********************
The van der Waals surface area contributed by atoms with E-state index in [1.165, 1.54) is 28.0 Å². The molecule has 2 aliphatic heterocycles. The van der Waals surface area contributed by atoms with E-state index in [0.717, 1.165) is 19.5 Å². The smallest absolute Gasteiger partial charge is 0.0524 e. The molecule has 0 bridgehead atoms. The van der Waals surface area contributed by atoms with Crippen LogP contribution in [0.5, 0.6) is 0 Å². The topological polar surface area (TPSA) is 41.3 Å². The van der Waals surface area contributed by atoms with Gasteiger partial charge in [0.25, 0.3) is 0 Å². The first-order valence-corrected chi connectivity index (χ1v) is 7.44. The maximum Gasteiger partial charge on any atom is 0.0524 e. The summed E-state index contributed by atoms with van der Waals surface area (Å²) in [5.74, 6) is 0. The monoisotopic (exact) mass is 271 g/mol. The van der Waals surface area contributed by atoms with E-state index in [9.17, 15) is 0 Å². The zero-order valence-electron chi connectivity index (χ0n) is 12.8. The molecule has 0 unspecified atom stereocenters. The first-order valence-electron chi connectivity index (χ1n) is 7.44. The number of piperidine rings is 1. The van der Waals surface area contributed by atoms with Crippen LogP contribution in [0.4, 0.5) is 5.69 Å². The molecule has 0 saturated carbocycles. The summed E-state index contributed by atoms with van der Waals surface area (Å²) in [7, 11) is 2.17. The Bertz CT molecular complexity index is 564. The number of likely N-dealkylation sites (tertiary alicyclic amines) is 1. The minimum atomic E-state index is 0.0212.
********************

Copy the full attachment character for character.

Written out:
The van der Waals surface area contributed by atoms with E-state index in [1.165, 1.54) is 28.0 Å². The molecule has 2 aliphatic heterocycles. The van der Waals surface area contributed by atoms with E-state index in [0.717, 1.165) is 19.5 Å². The smallest absolute Gasteiger partial charge is 0.0524 e. The molecule has 0 bridgehead atoms. The van der Waals surface area contributed by atoms with Crippen LogP contribution in [0.5, 0.6) is 0 Å². The topological polar surface area (TPSA) is 41.3 Å². The van der Waals surface area contributed by atoms with Gasteiger partial charge in [0.25, 0.3) is 0 Å². The first-order valence-corrected chi connectivity index (χ1v) is 7.44. The maximum Gasteiger partial charge on any atom is 0.0524 e. The summed E-state index contributed by atoms with van der Waals surface area (Å²) in [5.74, 6) is 0. The monoisotopic (exact) mass is 271 g/mol. The van der Waals surface area contributed by atoms with E-state index in [9.17, 15) is 0 Å². The zero-order valence-electron chi connectivity index (χ0n) is 12.8. The molecule has 0 unspecified atom stereocenters. The first-order valence-electron chi connectivity index (χ1n) is 7.44. The number of piperidine rings is 1. The van der Waals surface area contributed by atoms with Crippen LogP contribution in [0.4, 0.5) is 5.69 Å². The molecule has 0 saturated carbocycles. The summed E-state index contributed by atoms with van der Waals surface area (Å²) in [7, 11) is 2.17. The Bertz CT molecular complexity index is 564. The number of likely N-dealkylation sites (tertiary alicyclic amines) is 1. The minimum atomic E-state index is 0.0212.